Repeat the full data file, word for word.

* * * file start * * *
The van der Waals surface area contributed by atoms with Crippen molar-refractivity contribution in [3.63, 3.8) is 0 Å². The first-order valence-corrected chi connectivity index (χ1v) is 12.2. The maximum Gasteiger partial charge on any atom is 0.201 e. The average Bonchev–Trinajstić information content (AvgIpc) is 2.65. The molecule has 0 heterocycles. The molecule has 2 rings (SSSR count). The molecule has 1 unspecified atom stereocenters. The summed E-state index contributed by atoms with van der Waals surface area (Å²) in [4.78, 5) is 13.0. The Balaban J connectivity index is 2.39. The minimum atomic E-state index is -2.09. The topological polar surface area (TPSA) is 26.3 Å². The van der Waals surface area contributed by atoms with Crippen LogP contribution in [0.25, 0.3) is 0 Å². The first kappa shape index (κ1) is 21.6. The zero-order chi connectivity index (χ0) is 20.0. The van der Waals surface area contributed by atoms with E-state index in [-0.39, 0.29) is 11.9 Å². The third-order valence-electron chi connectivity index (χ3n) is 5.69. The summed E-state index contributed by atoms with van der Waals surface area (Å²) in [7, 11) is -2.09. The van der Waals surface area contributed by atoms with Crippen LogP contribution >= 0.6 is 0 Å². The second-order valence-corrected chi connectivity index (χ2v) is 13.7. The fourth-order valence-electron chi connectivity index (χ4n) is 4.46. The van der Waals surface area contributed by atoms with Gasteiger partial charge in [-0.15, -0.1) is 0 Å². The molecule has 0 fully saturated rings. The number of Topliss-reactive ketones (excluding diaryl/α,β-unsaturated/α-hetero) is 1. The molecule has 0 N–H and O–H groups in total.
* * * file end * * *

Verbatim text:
The van der Waals surface area contributed by atoms with Crippen molar-refractivity contribution in [3.63, 3.8) is 0 Å². The first-order valence-corrected chi connectivity index (χ1v) is 12.2. The maximum Gasteiger partial charge on any atom is 0.201 e. The average Bonchev–Trinajstić information content (AvgIpc) is 2.65. The molecule has 0 heterocycles. The molecule has 2 rings (SSSR count). The molecule has 1 unspecified atom stereocenters. The summed E-state index contributed by atoms with van der Waals surface area (Å²) in [4.78, 5) is 13.0. The Balaban J connectivity index is 2.39. The minimum atomic E-state index is -2.09. The topological polar surface area (TPSA) is 26.3 Å². The van der Waals surface area contributed by atoms with Crippen LogP contribution in [0.25, 0.3) is 0 Å². The first kappa shape index (κ1) is 21.6. The zero-order chi connectivity index (χ0) is 20.0. The van der Waals surface area contributed by atoms with E-state index in [-0.39, 0.29) is 11.9 Å². The third-order valence-electron chi connectivity index (χ3n) is 5.69. The summed E-state index contributed by atoms with van der Waals surface area (Å²) in [7, 11) is -2.09. The van der Waals surface area contributed by atoms with Crippen LogP contribution >= 0.6 is 0 Å². The second-order valence-corrected chi connectivity index (χ2v) is 13.7. The fourth-order valence-electron chi connectivity index (χ4n) is 4.46. The van der Waals surface area contributed by atoms with Gasteiger partial charge in [-0.15, -0.1) is 0 Å². The molecule has 0 fully saturated rings. The number of Topliss-reactive ketones (excluding diaryl/α,β-unsaturated/α-hetero) is 1. The molecule has 0 N–H and O–H groups in total.